Children are not the immediate face of COVID-19, but they are the face of its future.
That is the key message of a recent article in the Globe and Mail newspaper, co-authored by Children’s Health Policy director Charlotte Waddell.
Written with senior academics from McMaster University, the Toronto Hospital for Sick Children and the University of Ottawa, the piece argues that unlike other countries, Canada does not have a national long-term study of children and youth. The need for such evidence on childhood health and well-being was urgent before COVID-19 and is even more urgent now.
But there is also some coincidental good news. Statistics Canada conducted a survey on children and youth in 2019, which means there are pre-pandemic data about how children were doing before COVID-19. (This survey involved a nationally, representative sample of more than 42,000 children aged 1 to 17 years across the country.)
The article argues that, “investing in a comprehensive follow-up survey represents our best opportunity to obtain accurate information about how the pandemic is affecting all Canadian children, and how some are being disproportionately affected.”
Such a follow up survey would also create a unique opportunity to assess how COVID-19′s impact may have differed across provinces and territories. As a result, it could also assess the impact of various public health and policy responses.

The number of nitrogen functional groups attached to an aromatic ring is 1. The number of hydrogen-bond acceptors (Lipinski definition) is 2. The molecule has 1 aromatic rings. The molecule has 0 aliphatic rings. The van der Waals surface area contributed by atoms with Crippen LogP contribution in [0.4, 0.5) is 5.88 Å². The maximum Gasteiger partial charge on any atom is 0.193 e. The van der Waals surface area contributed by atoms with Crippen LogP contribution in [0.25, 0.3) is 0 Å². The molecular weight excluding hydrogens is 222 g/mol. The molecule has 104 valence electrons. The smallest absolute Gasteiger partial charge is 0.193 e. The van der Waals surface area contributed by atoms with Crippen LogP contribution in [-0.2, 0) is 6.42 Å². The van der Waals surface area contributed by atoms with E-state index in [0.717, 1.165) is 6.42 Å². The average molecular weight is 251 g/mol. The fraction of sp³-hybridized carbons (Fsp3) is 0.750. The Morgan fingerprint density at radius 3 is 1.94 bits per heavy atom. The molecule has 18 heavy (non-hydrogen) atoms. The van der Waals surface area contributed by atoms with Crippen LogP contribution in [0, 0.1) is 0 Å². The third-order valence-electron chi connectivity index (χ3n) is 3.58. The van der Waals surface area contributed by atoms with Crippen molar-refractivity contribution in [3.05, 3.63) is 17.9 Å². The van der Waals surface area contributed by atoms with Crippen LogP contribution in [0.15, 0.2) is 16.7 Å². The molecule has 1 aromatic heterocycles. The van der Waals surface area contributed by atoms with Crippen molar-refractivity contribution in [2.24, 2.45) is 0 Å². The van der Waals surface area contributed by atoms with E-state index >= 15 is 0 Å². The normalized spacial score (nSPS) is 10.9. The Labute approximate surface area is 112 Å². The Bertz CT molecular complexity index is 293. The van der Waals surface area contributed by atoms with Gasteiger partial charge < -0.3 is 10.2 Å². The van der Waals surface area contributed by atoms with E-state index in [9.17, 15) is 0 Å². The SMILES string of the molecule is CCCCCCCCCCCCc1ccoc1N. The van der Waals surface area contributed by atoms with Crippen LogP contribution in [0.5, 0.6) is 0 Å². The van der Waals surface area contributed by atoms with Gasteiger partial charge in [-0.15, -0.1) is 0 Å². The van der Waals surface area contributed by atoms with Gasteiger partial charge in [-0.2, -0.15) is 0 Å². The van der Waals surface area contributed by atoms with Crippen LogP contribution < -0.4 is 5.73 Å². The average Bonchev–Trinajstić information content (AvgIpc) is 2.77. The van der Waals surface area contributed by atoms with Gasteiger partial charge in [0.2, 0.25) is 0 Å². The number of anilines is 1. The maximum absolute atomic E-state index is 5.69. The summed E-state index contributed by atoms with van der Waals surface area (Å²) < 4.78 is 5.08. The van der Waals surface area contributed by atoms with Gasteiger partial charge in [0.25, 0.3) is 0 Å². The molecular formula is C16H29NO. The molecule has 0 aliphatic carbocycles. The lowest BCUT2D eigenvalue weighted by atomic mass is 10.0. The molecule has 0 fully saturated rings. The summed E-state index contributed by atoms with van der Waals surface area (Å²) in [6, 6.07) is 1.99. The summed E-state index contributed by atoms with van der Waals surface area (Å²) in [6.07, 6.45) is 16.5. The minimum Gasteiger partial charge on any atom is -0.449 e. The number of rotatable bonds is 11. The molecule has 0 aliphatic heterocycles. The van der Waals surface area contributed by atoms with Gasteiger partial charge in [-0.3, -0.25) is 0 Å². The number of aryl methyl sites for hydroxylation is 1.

February 12, 2021
During the COVID-19 pandemic, Canada has a unique opportunity to be a world leader in children’s mental health, according to Charlotte Waddell, director of the Children’s Health Policy Centre.
Speaking in an interview with the CBC public affairs radio program The House, Waddell said that nearly 800,000 Canadian children are already coping with mental disorders and this will only worsen with the pandemic.
Based on evidence from previous public health disasters, such as SARS and floods, “we anticipate the needs will increase dramatically — perhaps two to tenfold,” she said. In particular, anxiety, behaviour problems, depression and post-traumatic stress disorder (PTSD) are all expected to increase.
But the good news is that Statistics Canada recently completed a high-quality survey of 45,000 children, just before the pandemic began. According to Waddell, this “trove of pre-pandemic data” gives us the opportunity to repeat the survey to compare pre- and post-pandemic numbers.